By Madison Teuscher
I turned around as he and his friends made kissing noises and whistled at me like a dog. I yelled “F*** off!”, and one guy shouted “What an ugly bitch!” to the back of my head. He didn’t know anything about me. He saw me as an object, not a person.
Street harassment is threatening, scary, and limits people’s access to public spaces. It does not matter whether a woman is in heels or jeans, a dress or yoga pants. It makes no difference if it is 3 p.m. or 3 a.m., whether she is alone or with a group of friends. Street harassment cannot continue in any form. Women are not objects. Period.
In the eyes of the law, every person (should be) considered equal, and no one gets away with things because of their wealth, power, race, or gender. Yet, anti-rape movements are telling women to stay inside and “not dress like sluts”, rather than telling the offenders to stop raping. Men would be appalled if they were told to disappear inside, and lose their freedom to move and participate, yet women’s ideas and physical presences are constantly marginalized into erasure and exclusion.
Why should we be afraid while walking on our own college campus after dark? One in five women are sexually assaulted while in college. With each person I pass, I immediately size them up, and decide the most likely way they would attack me, and how I would respond. I often have conversations with groups of female friends (and even acquaintances) about the many methods of protection we use to ensure we won’t become a statistic on our walks home: keys between fingers, pepper spray, phone already dialed to 911, avoiding certain routes, avoiding eye contact with strangers.
I spent my summer in Germany and Austria singing opera. In Salzburg, one friend was followed for several blocks by a man who would not accept “no” in any language. He grabbed her arm, then lifted her dress, at which point she punched him in the face. There is absolutely no circumstance that it is in any way acceptable to ignore protestations and lift up a stranger’s skirt.
This is not a phenomenon occurring only to me or my friends—in 2014, 65% of people in a United States 2,000-person survey had experienced street harassment. 23% had been sexually touched, 20% had been followed, and 9% had been forced to do something sexual. There has been intermittent buzz about street harassment—a video of a woman walking around New York City for 10 hours received 42 million views last year. While walking silently, she receives comments like “You don’t want to talk, because I’m ugly?”, “Smile!”, and, “Someone’s acknowledging you for being beautiful, you should say thank you!”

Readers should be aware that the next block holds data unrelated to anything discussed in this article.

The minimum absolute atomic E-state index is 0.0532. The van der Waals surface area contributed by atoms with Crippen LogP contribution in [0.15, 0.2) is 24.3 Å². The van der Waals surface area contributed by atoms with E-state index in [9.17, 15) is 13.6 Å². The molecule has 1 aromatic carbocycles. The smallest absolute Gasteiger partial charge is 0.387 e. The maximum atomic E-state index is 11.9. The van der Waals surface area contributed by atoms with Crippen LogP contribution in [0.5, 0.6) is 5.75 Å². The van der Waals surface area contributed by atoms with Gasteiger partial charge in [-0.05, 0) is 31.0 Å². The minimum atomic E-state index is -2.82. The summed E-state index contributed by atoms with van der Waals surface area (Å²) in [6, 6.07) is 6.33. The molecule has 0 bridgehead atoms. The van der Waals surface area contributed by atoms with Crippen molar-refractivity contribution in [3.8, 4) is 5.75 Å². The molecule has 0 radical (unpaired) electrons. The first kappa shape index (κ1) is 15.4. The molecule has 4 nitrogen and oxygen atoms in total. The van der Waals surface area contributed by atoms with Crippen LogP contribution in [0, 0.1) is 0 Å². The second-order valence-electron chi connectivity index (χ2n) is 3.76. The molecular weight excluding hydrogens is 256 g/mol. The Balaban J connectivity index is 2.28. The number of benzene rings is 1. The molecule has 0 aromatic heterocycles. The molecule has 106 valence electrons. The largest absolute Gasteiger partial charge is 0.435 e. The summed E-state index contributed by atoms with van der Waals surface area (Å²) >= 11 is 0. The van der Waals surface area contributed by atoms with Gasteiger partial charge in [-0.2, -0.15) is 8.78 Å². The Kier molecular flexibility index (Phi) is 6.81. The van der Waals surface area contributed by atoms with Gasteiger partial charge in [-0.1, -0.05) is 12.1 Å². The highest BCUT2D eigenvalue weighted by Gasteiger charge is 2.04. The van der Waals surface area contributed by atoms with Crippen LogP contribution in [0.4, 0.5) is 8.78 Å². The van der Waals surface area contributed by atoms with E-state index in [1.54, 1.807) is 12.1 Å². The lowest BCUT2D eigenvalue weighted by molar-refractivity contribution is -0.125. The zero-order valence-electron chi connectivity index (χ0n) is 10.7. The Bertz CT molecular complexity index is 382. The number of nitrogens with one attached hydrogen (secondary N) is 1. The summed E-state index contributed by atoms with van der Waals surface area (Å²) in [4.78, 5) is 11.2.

Often, street harassment goes far beyond verbal comments. In one instance, a fourteen-year-old girl was offered $200 for sex by a man in a passing car. When she refused, the man pulled her into his car by her hair, choked her until she lost consciousness, and ran her over with his car multiple times. This man thought he had the right to attack a girl on the street. Harassment–everything from catcalling to rape– is ultimately about power. According to Rebecca Solnit, “violence is one way to silence people, to deny their voice and their credibility, to assert your right to control over their right to exist.” Catcalling and assault are forms of entitlement, and the perpetrator is saying, “I have a right to your body”.
Our bodies are our vessel through which we experience the world. Women’s bodies are not objects for your admiration. We do not walk the streets for men to ogle at our bodies. There is not a single factor that exempts anyone from basic human decency, or excuses street harassment. Respect is not a masculine or a feminine concept. It is a human concept.